The Brandable Insider: Why You Should Claim Your Name

I admit it. I’m a dot-com snob. 99% of all my domains are dot-com. Every domain I’ve listed or spoken about in the 4 month history of my blog has been a dot-com. But this week I’m breaking that rule. Why? Because BruceDeBoer.net sold for $715.

Who is Bruce DeBoer? I don’t know. But I was thinking this guy must have bought his own name because a domainer wouldn’t pay that much for a dot-net. But then I thought: who in the world was bidding against this guy to get the price so high? Somebody who wanted to scoop it and then try to sell it to him for a higher price? Or maybe two domainers who had the same idea?

This is the kind of profound thinking I get to do as a domainer. And I learn stuff too. Like how someone I don’t know but shares my last name could be a globally recognized photographer I’ve never heard of.

But the real point of this story is to encourage you to get a domain with your name on it. A web search is the default action people take when they want to learn more about you. Whether its a prospective customer, a prospective employer or a man/woman you’ve asked out on a date. People want to check you out. The first Google search result should be your own web site.

Put up a WordPress site and tell your story. Or forward it to your LinkedIn or your Facebook page. But get your own web address. It impresses the heck out of people and you control the content. If the dot com is not available then try an appropriate gTLD. But get something now or you’ll end up like Bruce DeBoer paying $715 for a name that should have been a hand reg.

Some interesting brandable domains that sold this week:

Six Letter domains – Zokobo.com ($3001), Tokita.com ($1661), and Sayena.com ($188). Notice they are all in the classic CVCVCV style. That’s been a popular brandable formula for a few years and it appears there’s still demand in the domainer and end user markets. Repeating vowels seem to be a plus and ‘o’ and ‘a’ appear to be the two end letters of choice.

Five Letter Domains – Fibry.com ($449), Zurie.com ($200), Zerga.com ($225), Xcook.com ($304), Yumsi.com $114), Zuzda.com ($106), Spazy.com ($510), Fadea.com ($106), and Shoxi.com ($138). The CHIP 5L market fell apart several months ago but the 5L brandable market (with vowels) seems to be chugging along. From where I’m sitting, values seem to be slowly but steadily rising. Check out my prior blog: How To Pick a Good 5L.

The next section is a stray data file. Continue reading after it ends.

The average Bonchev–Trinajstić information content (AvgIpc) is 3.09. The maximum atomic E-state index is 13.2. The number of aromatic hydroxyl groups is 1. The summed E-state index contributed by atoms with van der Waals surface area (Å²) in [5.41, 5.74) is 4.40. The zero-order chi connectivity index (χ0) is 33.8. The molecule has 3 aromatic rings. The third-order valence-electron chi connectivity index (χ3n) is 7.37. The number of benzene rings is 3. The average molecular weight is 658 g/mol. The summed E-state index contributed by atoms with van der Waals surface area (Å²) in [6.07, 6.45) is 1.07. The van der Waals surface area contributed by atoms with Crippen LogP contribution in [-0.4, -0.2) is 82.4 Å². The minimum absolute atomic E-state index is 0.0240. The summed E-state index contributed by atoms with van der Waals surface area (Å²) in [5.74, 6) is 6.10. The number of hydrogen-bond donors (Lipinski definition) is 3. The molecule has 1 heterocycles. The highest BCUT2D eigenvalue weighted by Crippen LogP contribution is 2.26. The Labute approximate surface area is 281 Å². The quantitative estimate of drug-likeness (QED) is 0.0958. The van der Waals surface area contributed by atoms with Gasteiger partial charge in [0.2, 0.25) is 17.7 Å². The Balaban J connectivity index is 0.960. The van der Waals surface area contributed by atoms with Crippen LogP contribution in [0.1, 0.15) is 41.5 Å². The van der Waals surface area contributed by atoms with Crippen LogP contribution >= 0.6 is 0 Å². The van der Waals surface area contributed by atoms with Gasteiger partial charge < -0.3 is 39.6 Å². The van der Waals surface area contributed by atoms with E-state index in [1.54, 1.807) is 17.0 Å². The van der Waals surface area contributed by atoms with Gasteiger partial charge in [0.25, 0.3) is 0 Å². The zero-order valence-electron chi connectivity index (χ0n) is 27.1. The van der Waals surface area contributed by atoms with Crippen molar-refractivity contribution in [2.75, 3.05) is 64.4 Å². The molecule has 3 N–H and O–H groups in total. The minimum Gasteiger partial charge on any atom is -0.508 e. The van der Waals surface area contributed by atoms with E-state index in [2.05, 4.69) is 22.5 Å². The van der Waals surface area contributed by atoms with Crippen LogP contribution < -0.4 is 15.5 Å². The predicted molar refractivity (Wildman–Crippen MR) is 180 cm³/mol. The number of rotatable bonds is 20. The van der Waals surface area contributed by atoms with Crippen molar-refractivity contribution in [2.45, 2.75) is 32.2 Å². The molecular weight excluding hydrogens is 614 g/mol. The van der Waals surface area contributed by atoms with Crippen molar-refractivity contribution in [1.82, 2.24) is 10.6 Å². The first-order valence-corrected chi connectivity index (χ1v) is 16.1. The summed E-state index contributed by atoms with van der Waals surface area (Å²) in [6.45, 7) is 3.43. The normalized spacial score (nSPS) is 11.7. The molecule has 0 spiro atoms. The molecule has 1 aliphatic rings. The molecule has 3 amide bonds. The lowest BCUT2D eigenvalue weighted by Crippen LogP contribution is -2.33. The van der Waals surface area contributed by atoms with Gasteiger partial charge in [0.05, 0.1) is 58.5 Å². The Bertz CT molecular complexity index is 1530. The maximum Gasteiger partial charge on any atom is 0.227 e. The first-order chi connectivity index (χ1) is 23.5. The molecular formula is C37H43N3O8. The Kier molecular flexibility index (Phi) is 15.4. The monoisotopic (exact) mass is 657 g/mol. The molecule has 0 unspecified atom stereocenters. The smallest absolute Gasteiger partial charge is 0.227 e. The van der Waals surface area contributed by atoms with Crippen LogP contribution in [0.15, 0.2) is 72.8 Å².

TrueSolution.com ($715) – I think the plural would’ve been a much better name but this one’s good too. As I’ve said before there are no hard and fast rules for the plural in brandable names. Most of the time though I prefer the singular. However exceptions might include names like: TechLab v. TechLabs, Bizgenic v. Bizgenics, Soundgistic v. Soundgistics and so on.

NutriChef.com ($1300) and NutriSupply ($124) – I like names that start with Nutri and Nutra. Food, fitness, nutrition and health are huge markets and these kinds of names do well. Notice the huge price discrepancy between the two sale prices. One has great keyword synergy and evokes a compelling image. That image adds to its memorability and viral potential making it a powerful brand. The other name has a weak second keyword with little synergy and naturally it sold for a much lower price.

Some great brandables coming up for auction at NameJet this week:

Keith deBoer

Keith DeBoer is a part-time, domain investor with an emphasis on brandable domains. He's a domain industry writer with published content at BrandBucket, DomainShane and NamePros. He's also a brand ambassador for BrandBucket and by day, he works as an Internet consultant.

10 thoughts on “The Brandable Insider: Why You Should Claim Your Name

  1. Thanks Keith for your great insight. I like family name or sure name. But buying complete name of others is too risk for trade mark issue I think. I don’t know if it is worth or not to flip some others name like you mentioned above. I bought Bedova.com last week. I think it is worth to hold this kind of name because there are a lot of Bedovas in the world. But invest in KeithDeboer.net and sell it to you is an unethic way to get money I think, isn’t it ?

    1. I see personal names being bought in the GoDaddy drops all the time and I don’t think they are being bought by end users. I think it’s for each domainer to decide for themselves. Some people think it’s unethical to buy any domain name for the sole purpose of reselling it later to someone who wants to develop it into a business.

  2. I have bought lot of person names and sold very few to date. In my personal experience, I have found that selling person names is difficult especially 2 words name but I still keep on buying but tries to buy only those which has more number of people.

  3. I had the same issue with a guy with my name in NY who was an Illustrator. I am a SEO Coder and business owner who is a seperate individual who does web graphics, luckily I got my name years back.

  4. “Put up a WordPress site and tell your story. Or forward it to your LinkedIn or your Facebook page. But get your own web address”
    This is exactly what I did but because my name was taken I did not want to spend money buying it back or registering myname.net, org, .info or whatever. I registered myname.tel
    It includes my picture, short video, all my contact details (telephones, emails, social pages) address with a map
    and it forwards to my main website.
    Anybody can do it in 10 minutes (I guess this is why computer people don’t like it) and it cost a great total of $10
    Thank you, it works like a charm and I’ve been using it for the last year and a half.

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